It wouldn’t be a stretch to say that JP Ricciardi is the most hated person associated with the Blue jays. You just have to read the comments in the blogs to see. There are reasons. He told it the way he saw it, which I generally appreciated, but as a result he too often said stupid and offensive things. He was also cocky, which is generally good in the world of sports, but the greater your swagger, the better the results you ought to have to back it up and JP never accomplished the results. He made mistakes. IMO, he tried too quickly to put his mark on the team. He got rid of a lot of Gord Ash players without getting much in return. He mishandled Carlos Delgado. And finally, for me, his biggest mistake was making a run at the pennant when the overall talent on the team still wasn’t deep enough to support it. The lack of depth was glaring when the injuries started piling up in 2007 and 2008. After saying all that, I still think he was a good GM. Most of the Gord Ash players that he got rid of only had 1 or 2 more decent years left in them with their new teams and he did keep the more successful players. Overall, I think his good moves out number his bad moves. There were some moves that looked good at the time but simply didn’t work out because that happens. I always point to Gillick’s trade of Alfredo Griffin and Dave Collins for Bill Caudill as an example. Griffen and Collins had become surplus players for the Jays and they were getting a closer in return. In the end, the Jays ended up giving away a plus defender at SS and a speedy OF for nothing because Caudill didn’t work out. It was a wise move. It didn’t work out. It happens to all GMs. Ricciardi had some of those and I’m sure AA will have his share. Ricciardi’s drafting was also a lot better than what people give him credit for. Farm system rankings are nice but don’t really tell us much at all. The true measure of how a GM did in drafting is looking at how many players became impact MLB players in comparison with his peers. You look at the historical drafts of every team and you’ll see a lot of names you’ve never heard of before. Same for JP. But I think it was on this site that I saw his draftees rank #1 in WAR compared with other GMs over the same time period. So, he did something right. As for his refusal to go over-slot, a lot of that was as part of his philosophy of making safe draft picks. Another big part was out of necessity. He operated on a small budget during most of his tenure. Rogers also seems to have developed more realistic expectations over recent years in terms of what it takes to put a championhip team together. Keep in mind that Rogers was new to the sports ownership scene when they hired Ricciardi. Finally, there was the matter of the Currency Equalization Payments that Rogers received out of Bud Selig’s discretionary spending fund. Because of that, the Jays had more pressure than the other 29 teams in MLB to not go over slot. I just wanted to add some support to the article. I think it’s great that you’re defending a guy who continues to get bashed in the media and the blogs almost two years after he left. It’s too early to say that AA is a good GM. All indications are that he is, but we won’t know for a few years yet how prudent his risks were. My bet is that when its all said and done AA is going to allow us to get past Gillick leaving us and Ricciardi will be the 4th best GM the Jays had – but a very decent 4th.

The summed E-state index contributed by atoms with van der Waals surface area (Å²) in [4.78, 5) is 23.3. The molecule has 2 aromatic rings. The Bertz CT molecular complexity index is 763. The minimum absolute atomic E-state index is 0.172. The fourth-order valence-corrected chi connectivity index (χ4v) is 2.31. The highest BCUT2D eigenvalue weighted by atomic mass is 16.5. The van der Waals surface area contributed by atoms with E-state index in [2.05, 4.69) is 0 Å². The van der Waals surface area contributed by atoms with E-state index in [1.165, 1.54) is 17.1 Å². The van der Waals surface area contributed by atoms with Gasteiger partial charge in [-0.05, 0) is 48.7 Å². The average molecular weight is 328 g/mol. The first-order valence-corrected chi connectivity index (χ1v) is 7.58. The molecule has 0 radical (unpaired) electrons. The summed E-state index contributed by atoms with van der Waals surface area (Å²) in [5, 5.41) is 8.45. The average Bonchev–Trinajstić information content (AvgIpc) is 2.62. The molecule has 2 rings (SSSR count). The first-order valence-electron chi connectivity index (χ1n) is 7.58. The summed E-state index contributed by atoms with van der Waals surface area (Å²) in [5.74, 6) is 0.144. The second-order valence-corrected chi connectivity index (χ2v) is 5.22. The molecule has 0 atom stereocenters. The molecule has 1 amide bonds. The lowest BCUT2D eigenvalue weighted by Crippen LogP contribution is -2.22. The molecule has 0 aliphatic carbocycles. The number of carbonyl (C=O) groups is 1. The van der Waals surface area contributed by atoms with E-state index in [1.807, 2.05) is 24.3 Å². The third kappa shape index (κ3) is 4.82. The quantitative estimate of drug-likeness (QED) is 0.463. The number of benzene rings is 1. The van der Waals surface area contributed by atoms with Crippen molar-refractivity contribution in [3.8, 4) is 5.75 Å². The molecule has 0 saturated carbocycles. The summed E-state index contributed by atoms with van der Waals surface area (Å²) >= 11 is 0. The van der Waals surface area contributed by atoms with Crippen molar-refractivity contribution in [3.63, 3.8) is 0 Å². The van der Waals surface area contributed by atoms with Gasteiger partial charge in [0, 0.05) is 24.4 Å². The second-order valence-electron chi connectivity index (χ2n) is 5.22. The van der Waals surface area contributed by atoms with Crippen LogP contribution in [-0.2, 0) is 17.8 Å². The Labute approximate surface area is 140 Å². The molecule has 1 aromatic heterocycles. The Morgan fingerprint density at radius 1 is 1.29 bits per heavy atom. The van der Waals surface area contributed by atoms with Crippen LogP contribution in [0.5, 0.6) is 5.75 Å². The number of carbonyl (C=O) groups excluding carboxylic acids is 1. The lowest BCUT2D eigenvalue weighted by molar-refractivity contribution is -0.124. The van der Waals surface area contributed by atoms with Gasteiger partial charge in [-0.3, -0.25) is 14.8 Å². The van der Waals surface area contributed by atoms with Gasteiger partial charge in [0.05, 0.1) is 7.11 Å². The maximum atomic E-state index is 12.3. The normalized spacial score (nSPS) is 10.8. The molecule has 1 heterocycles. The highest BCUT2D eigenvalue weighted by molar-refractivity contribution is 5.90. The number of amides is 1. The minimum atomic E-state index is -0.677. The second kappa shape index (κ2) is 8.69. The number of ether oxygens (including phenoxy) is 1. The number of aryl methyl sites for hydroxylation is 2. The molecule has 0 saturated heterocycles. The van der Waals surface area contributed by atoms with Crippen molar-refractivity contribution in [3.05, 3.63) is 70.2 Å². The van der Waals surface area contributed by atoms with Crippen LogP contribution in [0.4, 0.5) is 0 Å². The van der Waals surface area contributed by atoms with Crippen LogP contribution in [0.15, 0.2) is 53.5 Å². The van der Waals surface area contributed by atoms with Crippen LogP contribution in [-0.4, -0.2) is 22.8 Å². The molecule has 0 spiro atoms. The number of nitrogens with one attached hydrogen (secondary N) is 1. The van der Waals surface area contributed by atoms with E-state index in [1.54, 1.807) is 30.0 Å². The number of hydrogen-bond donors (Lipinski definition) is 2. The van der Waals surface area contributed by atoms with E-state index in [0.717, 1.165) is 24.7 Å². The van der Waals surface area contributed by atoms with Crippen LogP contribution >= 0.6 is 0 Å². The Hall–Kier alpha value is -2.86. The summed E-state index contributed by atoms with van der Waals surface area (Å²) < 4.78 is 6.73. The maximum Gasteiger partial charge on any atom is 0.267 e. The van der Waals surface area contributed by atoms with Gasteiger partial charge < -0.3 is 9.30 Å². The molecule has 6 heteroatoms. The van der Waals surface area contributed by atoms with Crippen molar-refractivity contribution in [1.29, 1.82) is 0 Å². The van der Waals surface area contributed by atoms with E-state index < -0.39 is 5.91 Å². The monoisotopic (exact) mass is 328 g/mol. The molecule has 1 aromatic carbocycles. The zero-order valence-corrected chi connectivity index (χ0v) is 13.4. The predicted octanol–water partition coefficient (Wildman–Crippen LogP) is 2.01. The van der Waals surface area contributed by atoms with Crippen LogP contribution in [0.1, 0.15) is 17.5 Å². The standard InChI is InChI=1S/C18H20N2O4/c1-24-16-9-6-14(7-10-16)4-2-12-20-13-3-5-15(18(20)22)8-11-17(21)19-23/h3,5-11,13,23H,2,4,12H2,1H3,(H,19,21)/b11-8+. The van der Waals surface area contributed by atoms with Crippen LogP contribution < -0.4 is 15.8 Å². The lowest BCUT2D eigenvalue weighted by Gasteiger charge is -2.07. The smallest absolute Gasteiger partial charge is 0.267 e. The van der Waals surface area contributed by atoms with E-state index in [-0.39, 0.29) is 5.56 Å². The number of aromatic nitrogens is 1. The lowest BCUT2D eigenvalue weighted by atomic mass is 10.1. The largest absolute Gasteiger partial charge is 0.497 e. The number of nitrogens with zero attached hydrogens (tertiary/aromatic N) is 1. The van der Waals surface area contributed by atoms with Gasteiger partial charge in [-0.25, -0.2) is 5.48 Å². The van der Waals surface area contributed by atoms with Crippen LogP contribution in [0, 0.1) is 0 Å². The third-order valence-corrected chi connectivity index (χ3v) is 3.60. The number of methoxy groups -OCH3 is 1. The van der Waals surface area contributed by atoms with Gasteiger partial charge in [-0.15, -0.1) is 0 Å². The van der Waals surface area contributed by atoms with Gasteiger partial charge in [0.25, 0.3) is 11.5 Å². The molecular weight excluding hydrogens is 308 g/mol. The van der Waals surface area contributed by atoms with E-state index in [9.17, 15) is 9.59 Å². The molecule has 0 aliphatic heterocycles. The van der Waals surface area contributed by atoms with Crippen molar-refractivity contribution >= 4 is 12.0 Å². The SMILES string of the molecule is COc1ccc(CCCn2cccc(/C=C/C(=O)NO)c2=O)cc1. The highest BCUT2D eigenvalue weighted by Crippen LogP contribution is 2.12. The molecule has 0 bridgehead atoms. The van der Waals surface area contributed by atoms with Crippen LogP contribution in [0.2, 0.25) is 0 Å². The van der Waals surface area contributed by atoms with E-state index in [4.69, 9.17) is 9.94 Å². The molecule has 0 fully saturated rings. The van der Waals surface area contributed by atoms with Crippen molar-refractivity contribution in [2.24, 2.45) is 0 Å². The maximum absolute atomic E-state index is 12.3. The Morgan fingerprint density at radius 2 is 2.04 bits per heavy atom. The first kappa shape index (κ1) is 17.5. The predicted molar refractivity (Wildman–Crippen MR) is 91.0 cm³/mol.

• NoScoutHere

    JP threw out moneyball when Rogers gave him all that money to spend and he squandered it all. I don’t blame Rogers for tightening the money leash on JP because he proved he didn’t know what he was doing.

    So after 8 years we had Lind, Romero, JP, and a depleted farm system with a mega bloated payroll in Wells.

    What JP proved is that moneyball works if you don’t give your GM too much money.

    Tell JP thanks for his 8 years of service and send him the book Moneyball to read.

  • G Man

    LOL @ noscout! I’m in your camp on this.

    I also feel that in spite of drafting some very good players, he also misevaluated what he had on hand on a number of occasions. I made my comments about Hinske on the first instalment. I never understood why Marcum was put in the pen his first full season after he had such a good second half as a starter the previous season. Lind was given the Shaun Green treatment a little bit. I am glad it seems to have worked out; he’s a personal favourite.